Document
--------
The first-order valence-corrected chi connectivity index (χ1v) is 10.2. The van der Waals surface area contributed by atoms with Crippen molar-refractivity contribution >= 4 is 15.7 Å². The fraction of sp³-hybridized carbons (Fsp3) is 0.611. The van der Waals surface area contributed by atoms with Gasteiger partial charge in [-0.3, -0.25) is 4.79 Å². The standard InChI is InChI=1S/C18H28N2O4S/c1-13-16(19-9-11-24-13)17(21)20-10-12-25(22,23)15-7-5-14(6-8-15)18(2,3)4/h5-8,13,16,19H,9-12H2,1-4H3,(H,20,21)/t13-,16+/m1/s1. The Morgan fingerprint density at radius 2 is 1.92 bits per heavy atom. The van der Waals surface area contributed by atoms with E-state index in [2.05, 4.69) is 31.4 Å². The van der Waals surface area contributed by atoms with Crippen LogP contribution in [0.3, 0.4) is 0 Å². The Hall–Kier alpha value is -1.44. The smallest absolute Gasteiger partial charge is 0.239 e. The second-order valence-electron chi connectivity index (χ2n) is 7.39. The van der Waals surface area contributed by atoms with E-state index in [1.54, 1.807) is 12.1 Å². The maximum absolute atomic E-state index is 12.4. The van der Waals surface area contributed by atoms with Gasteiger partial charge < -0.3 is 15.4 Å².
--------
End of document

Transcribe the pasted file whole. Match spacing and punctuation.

The first-order valence-corrected chi connectivity index (χ1v) is 10.2. The van der Waals surface area contributed by atoms with Crippen molar-refractivity contribution >= 4 is 15.7 Å². The fraction of sp³-hybridized carbons (Fsp3) is 0.611. The van der Waals surface area contributed by atoms with Gasteiger partial charge in [-0.3, -0.25) is 4.79 Å². The standard InChI is InChI=1S/C18H28N2O4S/c1-13-16(19-9-11-24-13)17(21)20-10-12-25(22,23)15-7-5-14(6-8-15)18(2,3)4/h5-8,13,16,19H,9-12H2,1-4H3,(H,20,21)/t13-,16+/m1/s1. The Morgan fingerprint density at radius 2 is 1.92 bits per heavy atom. The van der Waals surface area contributed by atoms with E-state index in [2.05, 4.69) is 31.4 Å². The van der Waals surface area contributed by atoms with Crippen LogP contribution in [0.3, 0.4) is 0 Å². The Hall–Kier alpha value is -1.44. The smallest absolute Gasteiger partial charge is 0.239 e. The second-order valence-electron chi connectivity index (χ2n) is 7.39. The van der Waals surface area contributed by atoms with E-state index in [1.54, 1.807) is 12.1 Å². The maximum absolute atomic E-state index is 12.4. The van der Waals surface area contributed by atoms with Gasteiger partial charge < -0.3 is 15.4 Å².